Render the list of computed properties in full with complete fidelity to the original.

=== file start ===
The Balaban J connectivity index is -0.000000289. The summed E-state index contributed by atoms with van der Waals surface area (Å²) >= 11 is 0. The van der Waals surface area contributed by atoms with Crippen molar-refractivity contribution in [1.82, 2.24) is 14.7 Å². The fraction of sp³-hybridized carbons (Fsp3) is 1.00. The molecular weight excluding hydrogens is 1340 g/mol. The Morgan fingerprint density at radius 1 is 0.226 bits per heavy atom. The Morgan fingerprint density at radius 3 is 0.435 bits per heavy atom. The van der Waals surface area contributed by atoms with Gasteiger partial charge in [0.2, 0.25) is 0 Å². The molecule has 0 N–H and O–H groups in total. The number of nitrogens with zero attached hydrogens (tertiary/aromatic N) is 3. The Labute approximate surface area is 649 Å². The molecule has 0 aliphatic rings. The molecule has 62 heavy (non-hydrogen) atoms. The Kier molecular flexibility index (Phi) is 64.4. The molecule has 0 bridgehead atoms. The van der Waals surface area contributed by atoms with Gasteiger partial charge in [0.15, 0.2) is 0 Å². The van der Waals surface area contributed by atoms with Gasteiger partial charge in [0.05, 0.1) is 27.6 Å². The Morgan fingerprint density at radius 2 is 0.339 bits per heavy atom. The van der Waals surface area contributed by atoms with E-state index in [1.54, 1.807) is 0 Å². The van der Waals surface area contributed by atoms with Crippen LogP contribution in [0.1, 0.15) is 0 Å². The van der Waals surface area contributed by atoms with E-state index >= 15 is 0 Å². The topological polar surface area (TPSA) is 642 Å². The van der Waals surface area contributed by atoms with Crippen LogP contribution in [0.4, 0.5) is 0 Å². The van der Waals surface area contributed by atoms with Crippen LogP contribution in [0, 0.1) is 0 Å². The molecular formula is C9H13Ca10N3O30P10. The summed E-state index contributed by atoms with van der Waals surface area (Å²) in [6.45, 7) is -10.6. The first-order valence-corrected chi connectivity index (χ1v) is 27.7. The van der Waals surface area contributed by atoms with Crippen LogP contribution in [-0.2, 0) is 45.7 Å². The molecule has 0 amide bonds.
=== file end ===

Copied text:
The Balaban J connectivity index is -0.000000289. The summed E-state index contributed by atoms with van der Waals surface area (Å²) >= 11 is 0. The van der Waals surface area contributed by atoms with Crippen molar-refractivity contribution in [1.82, 2.24) is 14.7 Å². The fraction of sp³-hybridized carbons (Fsp3) is 1.00. The molecular weight excluding hydrogens is 1340 g/mol. The Morgan fingerprint density at radius 1 is 0.226 bits per heavy atom. The Morgan fingerprint density at radius 3 is 0.435 bits per heavy atom. The van der Waals surface area contributed by atoms with Gasteiger partial charge in [0.2, 0.25) is 0 Å². The molecule has 0 N–H and O–H groups in total. The number of nitrogens with zero attached hydrogens (tertiary/aromatic N) is 3. The Labute approximate surface area is 649 Å². The molecule has 0 aliphatic rings. The molecule has 62 heavy (non-hydrogen) atoms. The Kier molecular flexibility index (Phi) is 64.4. The molecule has 0 bridgehead atoms. The van der Waals surface area contributed by atoms with Gasteiger partial charge in [0.15, 0.2) is 0 Å². The van der Waals surface area contributed by atoms with Gasteiger partial charge in [0.05, 0.1) is 27.6 Å². The Morgan fingerprint density at radius 2 is 0.339 bits per heavy atom. The van der Waals surface area contributed by atoms with E-state index in [1.54, 1.807) is 0 Å². The van der Waals surface area contributed by atoms with Crippen LogP contribution in [0.1, 0.15) is 0 Å². The van der Waals surface area contributed by atoms with E-state index >= 15 is 0 Å². The topological polar surface area (TPSA) is 642 Å². The van der Waals surface area contributed by atoms with Crippen LogP contribution in [0.4, 0.5) is 0 Å². The van der Waals surface area contributed by atoms with Crippen LogP contribution in [0, 0.1) is 0 Å². The molecular formula is C9H13Ca10N3O30P10. The summed E-state index contributed by atoms with van der Waals surface area (Å²) in [6.45, 7) is -10.6. The first-order valence-corrected chi connectivity index (χ1v) is 27.7. The van der Waals surface area contributed by atoms with Crippen LogP contribution in [-0.2, 0) is 45.7 Å². The molecule has 0 amide bonds.